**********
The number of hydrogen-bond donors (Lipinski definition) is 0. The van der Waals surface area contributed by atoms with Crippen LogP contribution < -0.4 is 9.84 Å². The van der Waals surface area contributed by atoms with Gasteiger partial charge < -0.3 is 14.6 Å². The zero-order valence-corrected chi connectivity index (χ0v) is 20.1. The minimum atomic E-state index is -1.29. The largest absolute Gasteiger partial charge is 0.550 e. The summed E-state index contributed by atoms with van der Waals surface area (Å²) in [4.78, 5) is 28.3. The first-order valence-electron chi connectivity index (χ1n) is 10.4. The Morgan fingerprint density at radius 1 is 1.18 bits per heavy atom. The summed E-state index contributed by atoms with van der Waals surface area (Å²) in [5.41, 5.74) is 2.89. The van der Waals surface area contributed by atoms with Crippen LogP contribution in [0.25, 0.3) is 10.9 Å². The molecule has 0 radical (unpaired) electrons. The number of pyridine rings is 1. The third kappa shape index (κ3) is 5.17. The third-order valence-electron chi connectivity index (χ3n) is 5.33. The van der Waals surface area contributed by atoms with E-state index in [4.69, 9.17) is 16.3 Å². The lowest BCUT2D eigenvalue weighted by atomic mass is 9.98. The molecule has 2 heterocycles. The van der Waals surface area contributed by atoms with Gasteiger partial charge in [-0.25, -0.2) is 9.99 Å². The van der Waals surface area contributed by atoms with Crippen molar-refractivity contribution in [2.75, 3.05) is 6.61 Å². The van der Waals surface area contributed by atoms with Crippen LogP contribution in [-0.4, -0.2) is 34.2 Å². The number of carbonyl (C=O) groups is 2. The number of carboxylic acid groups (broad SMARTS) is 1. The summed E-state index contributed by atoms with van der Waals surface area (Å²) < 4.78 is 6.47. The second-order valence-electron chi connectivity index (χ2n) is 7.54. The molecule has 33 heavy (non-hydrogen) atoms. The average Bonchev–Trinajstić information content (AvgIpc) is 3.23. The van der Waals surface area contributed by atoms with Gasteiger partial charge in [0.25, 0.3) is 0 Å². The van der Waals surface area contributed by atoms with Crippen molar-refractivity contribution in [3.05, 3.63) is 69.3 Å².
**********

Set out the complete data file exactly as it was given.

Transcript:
The number of hydrogen-bond donors (Lipinski definition) is 0. The van der Waals surface area contributed by atoms with Crippen LogP contribution < -0.4 is 9.84 Å². The van der Waals surface area contributed by atoms with Gasteiger partial charge < -0.3 is 14.6 Å². The zero-order valence-corrected chi connectivity index (χ0v) is 20.1. The minimum atomic E-state index is -1.29. The largest absolute Gasteiger partial charge is 0.550 e. The summed E-state index contributed by atoms with van der Waals surface area (Å²) in [4.78, 5) is 28.3. The first-order valence-electron chi connectivity index (χ1n) is 10.4. The Morgan fingerprint density at radius 1 is 1.18 bits per heavy atom. The summed E-state index contributed by atoms with van der Waals surface area (Å²) in [5.41, 5.74) is 2.89. The van der Waals surface area contributed by atoms with Crippen LogP contribution in [0.25, 0.3) is 10.9 Å². The molecule has 0 radical (unpaired) electrons. The number of pyridine rings is 1. The third kappa shape index (κ3) is 5.17. The third-order valence-electron chi connectivity index (χ3n) is 5.33. The van der Waals surface area contributed by atoms with E-state index in [4.69, 9.17) is 16.3 Å². The lowest BCUT2D eigenvalue weighted by atomic mass is 9.98. The molecule has 2 heterocycles. The van der Waals surface area contributed by atoms with Gasteiger partial charge in [-0.25, -0.2) is 9.99 Å². The van der Waals surface area contributed by atoms with Crippen molar-refractivity contribution in [2.75, 3.05) is 6.61 Å². The van der Waals surface area contributed by atoms with Crippen LogP contribution in [-0.4, -0.2) is 34.2 Å². The number of carbonyl (C=O) groups is 2. The number of carboxylic acid groups (broad SMARTS) is 1. The summed E-state index contributed by atoms with van der Waals surface area (Å²) < 4.78 is 6.47. The second-order valence-electron chi connectivity index (χ2n) is 7.54. The molecule has 33 heavy (non-hydrogen) atoms. The average Bonchev–Trinajstić information content (AvgIpc) is 3.23. The van der Waals surface area contributed by atoms with Gasteiger partial charge in [0.25, 0.3) is 0 Å². The van der Waals surface area contributed by atoms with Crippen molar-refractivity contribution in [3.05, 3.63) is 69.3 Å².